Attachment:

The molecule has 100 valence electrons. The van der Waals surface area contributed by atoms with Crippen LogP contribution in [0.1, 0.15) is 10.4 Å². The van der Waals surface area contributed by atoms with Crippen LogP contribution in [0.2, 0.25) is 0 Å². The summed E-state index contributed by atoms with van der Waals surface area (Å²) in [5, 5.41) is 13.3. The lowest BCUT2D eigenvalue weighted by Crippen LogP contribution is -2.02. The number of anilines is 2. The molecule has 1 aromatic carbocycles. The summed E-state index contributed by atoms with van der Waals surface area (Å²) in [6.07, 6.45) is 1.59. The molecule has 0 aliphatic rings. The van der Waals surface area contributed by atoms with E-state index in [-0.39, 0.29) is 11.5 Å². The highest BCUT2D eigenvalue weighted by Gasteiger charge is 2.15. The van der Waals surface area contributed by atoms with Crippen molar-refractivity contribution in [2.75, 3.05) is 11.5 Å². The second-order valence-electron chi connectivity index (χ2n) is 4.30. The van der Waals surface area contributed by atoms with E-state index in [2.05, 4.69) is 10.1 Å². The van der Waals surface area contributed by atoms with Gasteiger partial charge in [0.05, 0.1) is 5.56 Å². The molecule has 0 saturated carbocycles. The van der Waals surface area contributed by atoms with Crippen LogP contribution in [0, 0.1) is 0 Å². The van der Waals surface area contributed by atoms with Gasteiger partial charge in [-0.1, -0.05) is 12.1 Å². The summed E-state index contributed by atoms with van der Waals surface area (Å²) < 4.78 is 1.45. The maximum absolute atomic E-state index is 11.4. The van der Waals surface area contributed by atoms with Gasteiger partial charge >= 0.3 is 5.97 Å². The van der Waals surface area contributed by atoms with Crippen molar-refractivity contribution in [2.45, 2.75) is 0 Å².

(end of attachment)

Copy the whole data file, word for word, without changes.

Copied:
The molecule has 100 valence electrons. The van der Waals surface area contributed by atoms with Crippen LogP contribution in [0.1, 0.15) is 10.4 Å². The van der Waals surface area contributed by atoms with Crippen LogP contribution in [0.2, 0.25) is 0 Å². The summed E-state index contributed by atoms with van der Waals surface area (Å²) in [5, 5.41) is 13.3. The lowest BCUT2D eigenvalue weighted by Crippen LogP contribution is -2.02. The number of anilines is 2. The molecule has 1 aromatic carbocycles. The summed E-state index contributed by atoms with van der Waals surface area (Å²) in [6.07, 6.45) is 1.59. The molecule has 0 aliphatic rings. The van der Waals surface area contributed by atoms with E-state index in [-0.39, 0.29) is 11.5 Å². The highest BCUT2D eigenvalue weighted by Gasteiger charge is 2.15. The van der Waals surface area contributed by atoms with Crippen molar-refractivity contribution in [2.75, 3.05) is 11.5 Å². The second-order valence-electron chi connectivity index (χ2n) is 4.30. The van der Waals surface area contributed by atoms with E-state index in [2.05, 4.69) is 10.1 Å². The van der Waals surface area contributed by atoms with Gasteiger partial charge in [0.05, 0.1) is 5.56 Å². The molecule has 0 saturated carbocycles. The van der Waals surface area contributed by atoms with Crippen LogP contribution in [0, 0.1) is 0 Å². The van der Waals surface area contributed by atoms with Gasteiger partial charge in [-0.1, -0.05) is 12.1 Å². The summed E-state index contributed by atoms with van der Waals surface area (Å²) < 4.78 is 1.45. The maximum absolute atomic E-state index is 11.4. The van der Waals surface area contributed by atoms with Gasteiger partial charge >= 0.3 is 5.97 Å². The van der Waals surface area contributed by atoms with Crippen molar-refractivity contribution in [2.45, 2.75) is 0 Å².